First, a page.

Evaluating Treatments for Teachers With Voice Disorders: Recent Evidence from Randomized Clinical Trials (RCT) Research Five to ten percent of the labor force in the United States would be classified as “heavy occupational voice users.” While this workforce includes members of the clergy, counselors, telemarketers, singers, lawyers, tour guides, and stage actors (to mention only a few), this country’s approximately 3 million elementary and ... Article
Article  |   March 01, 2003
Evaluating Treatments for Teachers With Voice Disorders: Recent Evidence from Randomized Clinical Trials (RCT) Research
Author Affiliations & Notes
  • Nelson Roy
    Department of Communication Disorders & Division of Otolaryngology-Head and Neck Surgery, The University of Utah Salt Lake City, UT.
Article Information
Speech, Voice & Prosodic Disorders / Voice Disorders / Speech, Voice & Prosody / Articles
Article   |   March 01, 2003
Evaluating Treatments for Teachers With Voice Disorders: Recent Evidence from Randomized Clinical Trials (RCT) Research
SIG 3 Perspectives on Voice and Voice Disorders, March 2003, Vol. 13, 16-18. doi:10.1044/wd13.1.16
SIG 3 Perspectives on Voice and Voice Disorders, March 2003, Vol. 13, 16-18. doi:10.1044/wd13.1.16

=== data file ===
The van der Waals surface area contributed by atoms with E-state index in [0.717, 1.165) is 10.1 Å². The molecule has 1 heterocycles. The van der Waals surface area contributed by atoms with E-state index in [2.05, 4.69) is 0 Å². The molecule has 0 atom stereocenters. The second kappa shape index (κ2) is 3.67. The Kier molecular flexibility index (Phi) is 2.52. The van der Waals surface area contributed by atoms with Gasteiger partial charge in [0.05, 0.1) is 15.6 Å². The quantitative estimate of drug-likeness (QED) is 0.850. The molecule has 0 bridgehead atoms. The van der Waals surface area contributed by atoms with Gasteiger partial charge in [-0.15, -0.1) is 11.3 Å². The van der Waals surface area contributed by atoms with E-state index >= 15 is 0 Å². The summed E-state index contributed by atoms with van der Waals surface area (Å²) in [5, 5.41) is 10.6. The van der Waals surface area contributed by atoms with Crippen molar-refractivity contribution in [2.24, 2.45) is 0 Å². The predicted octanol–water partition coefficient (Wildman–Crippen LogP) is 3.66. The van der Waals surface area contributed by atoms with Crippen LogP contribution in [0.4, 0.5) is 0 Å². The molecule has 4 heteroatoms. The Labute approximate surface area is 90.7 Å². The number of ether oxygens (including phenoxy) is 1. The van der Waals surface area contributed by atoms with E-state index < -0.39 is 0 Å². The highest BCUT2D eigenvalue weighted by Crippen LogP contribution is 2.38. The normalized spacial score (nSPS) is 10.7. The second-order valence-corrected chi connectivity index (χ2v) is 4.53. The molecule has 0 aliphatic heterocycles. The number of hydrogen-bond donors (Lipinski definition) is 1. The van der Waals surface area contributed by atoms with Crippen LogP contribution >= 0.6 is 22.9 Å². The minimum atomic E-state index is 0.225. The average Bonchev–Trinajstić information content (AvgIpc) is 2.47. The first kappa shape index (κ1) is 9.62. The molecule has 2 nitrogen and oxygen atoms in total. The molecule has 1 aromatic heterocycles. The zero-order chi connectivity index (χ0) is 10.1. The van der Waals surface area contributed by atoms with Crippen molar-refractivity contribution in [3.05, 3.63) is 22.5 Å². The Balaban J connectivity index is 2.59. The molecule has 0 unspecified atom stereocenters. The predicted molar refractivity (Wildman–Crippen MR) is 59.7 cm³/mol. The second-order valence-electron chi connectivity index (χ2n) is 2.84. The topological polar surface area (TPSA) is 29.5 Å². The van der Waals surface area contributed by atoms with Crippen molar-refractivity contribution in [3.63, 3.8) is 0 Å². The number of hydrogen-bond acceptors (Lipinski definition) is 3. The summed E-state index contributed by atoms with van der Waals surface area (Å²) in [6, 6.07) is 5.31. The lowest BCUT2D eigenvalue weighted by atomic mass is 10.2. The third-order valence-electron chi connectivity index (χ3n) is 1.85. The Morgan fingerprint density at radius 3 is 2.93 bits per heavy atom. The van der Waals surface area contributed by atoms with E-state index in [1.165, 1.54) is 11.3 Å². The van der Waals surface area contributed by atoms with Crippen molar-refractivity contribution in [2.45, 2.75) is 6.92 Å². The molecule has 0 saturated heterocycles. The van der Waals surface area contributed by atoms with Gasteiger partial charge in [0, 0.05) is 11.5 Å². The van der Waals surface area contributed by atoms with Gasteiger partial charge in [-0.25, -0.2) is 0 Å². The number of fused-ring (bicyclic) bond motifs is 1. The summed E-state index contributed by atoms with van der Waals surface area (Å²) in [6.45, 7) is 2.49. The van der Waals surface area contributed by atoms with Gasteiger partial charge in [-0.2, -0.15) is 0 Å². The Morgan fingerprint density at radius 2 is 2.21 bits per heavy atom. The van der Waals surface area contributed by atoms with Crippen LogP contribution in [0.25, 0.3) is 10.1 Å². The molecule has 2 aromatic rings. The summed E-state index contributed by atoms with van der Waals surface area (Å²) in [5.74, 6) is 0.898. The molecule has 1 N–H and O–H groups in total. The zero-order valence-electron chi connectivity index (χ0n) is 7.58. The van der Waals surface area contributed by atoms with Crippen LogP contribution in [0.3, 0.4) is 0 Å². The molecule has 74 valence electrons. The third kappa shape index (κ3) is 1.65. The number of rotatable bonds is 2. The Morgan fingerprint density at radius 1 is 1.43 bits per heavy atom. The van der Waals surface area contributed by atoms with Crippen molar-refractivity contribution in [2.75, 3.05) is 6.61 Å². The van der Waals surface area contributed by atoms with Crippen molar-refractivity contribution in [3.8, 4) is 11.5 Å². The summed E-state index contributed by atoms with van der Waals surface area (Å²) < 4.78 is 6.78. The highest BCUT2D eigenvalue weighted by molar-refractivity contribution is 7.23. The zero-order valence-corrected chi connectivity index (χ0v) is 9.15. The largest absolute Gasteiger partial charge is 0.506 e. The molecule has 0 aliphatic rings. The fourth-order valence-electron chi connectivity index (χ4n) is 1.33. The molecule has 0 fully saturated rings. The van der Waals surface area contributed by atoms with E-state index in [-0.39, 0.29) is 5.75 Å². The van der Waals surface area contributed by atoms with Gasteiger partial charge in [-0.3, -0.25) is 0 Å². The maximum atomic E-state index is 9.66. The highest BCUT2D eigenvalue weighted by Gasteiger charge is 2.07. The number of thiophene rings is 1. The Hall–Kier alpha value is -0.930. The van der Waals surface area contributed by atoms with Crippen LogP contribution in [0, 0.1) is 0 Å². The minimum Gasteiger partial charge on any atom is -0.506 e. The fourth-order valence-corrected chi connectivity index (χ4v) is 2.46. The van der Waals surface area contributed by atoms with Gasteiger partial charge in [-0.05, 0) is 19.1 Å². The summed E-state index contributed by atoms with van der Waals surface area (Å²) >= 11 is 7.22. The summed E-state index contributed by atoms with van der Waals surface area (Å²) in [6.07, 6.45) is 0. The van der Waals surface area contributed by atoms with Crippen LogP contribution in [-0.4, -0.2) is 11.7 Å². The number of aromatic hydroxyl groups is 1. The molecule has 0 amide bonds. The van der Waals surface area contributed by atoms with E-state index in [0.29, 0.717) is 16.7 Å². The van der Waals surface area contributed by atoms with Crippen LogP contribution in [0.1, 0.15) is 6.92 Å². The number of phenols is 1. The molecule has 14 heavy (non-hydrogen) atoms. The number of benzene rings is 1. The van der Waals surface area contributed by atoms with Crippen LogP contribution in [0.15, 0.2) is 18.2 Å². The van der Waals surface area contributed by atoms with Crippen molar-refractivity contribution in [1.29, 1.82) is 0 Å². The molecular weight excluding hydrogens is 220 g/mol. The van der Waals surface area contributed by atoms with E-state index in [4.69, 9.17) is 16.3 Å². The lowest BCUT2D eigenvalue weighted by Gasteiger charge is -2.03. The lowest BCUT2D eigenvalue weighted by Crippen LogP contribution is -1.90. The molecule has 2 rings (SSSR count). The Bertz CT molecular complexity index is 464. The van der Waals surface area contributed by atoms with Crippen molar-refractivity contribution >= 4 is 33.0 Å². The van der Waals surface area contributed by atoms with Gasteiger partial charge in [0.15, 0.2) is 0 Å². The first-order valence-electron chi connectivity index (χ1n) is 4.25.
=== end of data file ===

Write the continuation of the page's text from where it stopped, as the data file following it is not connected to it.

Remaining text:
Five to ten percent of the labor force in the United States would be classified as “heavy occupational voice users.” While this workforce includes members of the clergy, counselors, telemarketers, singers, lawyers, tour guides, and stage actors (to mention only a few), this country’s approximately 3 million elementary and secondary school teachers represent the largest group of professionals who use their voice as a primary tool of trade. Not surprisingly, voice disorders are a relatively common occupational hazard of teaching school. Teachers are more likely to develop voice problems and report higher rates of specific voice symptoms and symptoms of voice-related physical discomfort as compared to other occupations. At least one in three teachers complain that teaching has an adverse effect on their voice, and many of those teachers are forced to reduce teaching activities as a result. Vocal dysfunction interferes with job satisfaction, performance, and attendance causing 20% of teachers to report missing work because of voice-related difficulties. And, because their voices are essential to their occupation, severe voice problems can cause a teacher to leave the profession permanently. Because of lost workdays and treatment expenses, the societal costs—in the U.S. alone— have been estimated to be on the order of 2.5 billion dollars annually.
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